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General Elective (GE) Modules

Enjoy the convenience of reading GE modules within PGP House!

PGP House offers a one-year living and learning programme where all freshmen enjoy the convenience of taking 2 academic modules (GER Quantitative Reasoning and GEQ Asking Questions) with their residential mates on residence.

GEQ1000: Asking Questions

There are many ways to ask questions, and many kinds of questions that different disciplines investigate. For a start, this module introduces six dominant modes of questioning from the perspective of computational thinking, design thinking, engineering, philosophy, science, and social sciences. These six perspectives serve as a starting point to introduce all undergraduate students to different modes of questioning across these disciplines, and provide an initial exposure to how scholars from these disciplines pursue specific lines of questioning of everyday issues. We emphasize that while there is only limited time and space within one module to devote to specific disciplinary lines of investigations, we encourage all students to actively think about other lines of questioning, other questions that need to be asked, particularly in disciplines not represented in this introductory platform as we move through this journey together. We expect that in future subsequent offerings, other disciplinary modes of investigations may also be introduced.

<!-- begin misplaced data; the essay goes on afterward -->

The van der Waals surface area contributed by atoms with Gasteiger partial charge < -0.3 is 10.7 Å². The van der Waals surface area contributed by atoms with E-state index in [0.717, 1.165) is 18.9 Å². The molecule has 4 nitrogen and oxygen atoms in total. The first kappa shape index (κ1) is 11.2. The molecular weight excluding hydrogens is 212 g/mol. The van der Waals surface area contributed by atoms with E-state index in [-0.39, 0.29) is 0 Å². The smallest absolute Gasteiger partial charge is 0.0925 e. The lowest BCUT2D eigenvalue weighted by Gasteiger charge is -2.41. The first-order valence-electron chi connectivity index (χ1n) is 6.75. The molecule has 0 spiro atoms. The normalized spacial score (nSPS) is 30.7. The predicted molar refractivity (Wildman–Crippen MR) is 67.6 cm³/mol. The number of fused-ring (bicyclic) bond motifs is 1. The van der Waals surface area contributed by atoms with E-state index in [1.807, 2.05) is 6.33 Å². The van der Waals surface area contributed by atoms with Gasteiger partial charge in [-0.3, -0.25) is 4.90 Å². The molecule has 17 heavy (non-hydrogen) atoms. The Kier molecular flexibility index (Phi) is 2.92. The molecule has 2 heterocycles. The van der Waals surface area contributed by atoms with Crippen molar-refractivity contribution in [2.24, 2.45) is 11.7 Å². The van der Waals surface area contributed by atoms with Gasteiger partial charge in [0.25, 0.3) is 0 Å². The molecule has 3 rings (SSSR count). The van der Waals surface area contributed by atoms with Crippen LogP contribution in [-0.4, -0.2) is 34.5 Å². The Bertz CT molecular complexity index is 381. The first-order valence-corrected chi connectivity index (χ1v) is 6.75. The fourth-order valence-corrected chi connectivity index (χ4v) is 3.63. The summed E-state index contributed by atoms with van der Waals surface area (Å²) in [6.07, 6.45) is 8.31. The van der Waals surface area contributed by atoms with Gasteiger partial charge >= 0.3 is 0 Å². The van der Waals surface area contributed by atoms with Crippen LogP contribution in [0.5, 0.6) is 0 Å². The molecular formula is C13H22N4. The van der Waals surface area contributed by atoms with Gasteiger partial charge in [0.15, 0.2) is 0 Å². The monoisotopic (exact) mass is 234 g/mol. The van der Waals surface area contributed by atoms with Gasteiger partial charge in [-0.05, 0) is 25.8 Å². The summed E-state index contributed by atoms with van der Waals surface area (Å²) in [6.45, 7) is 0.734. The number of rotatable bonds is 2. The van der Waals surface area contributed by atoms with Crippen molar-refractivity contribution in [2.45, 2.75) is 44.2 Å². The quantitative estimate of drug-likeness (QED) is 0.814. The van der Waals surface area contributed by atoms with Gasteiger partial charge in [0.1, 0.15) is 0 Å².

GER1000: Quantitative Reasoning

The module will help students develop a framework for quantitative reasoning, as follows:

  1. Frame the question(s) to ask (in a manner amenable to quantitative reasoning).
  2. Specify what & how to measure (in a quantitative manner).
  3. Collect relevant data.
  4. Analyse data, possibly using a mathematical or statistical model, in order to answer the question(s).
  5. Communicate findings in clear non-technical language.

In the application of this framework, attention will be drawn to potential pitfalls such as:

  • Questions that are not amenable to quantitative reasoning or too challenging to answer;
  • Measurement procedures that skew the original intention of the measured quantity;
  • Biases in data collection;
  • Questionable assumptions in analysis;
  • Reading too much into conclusions, such as confusing association with causation.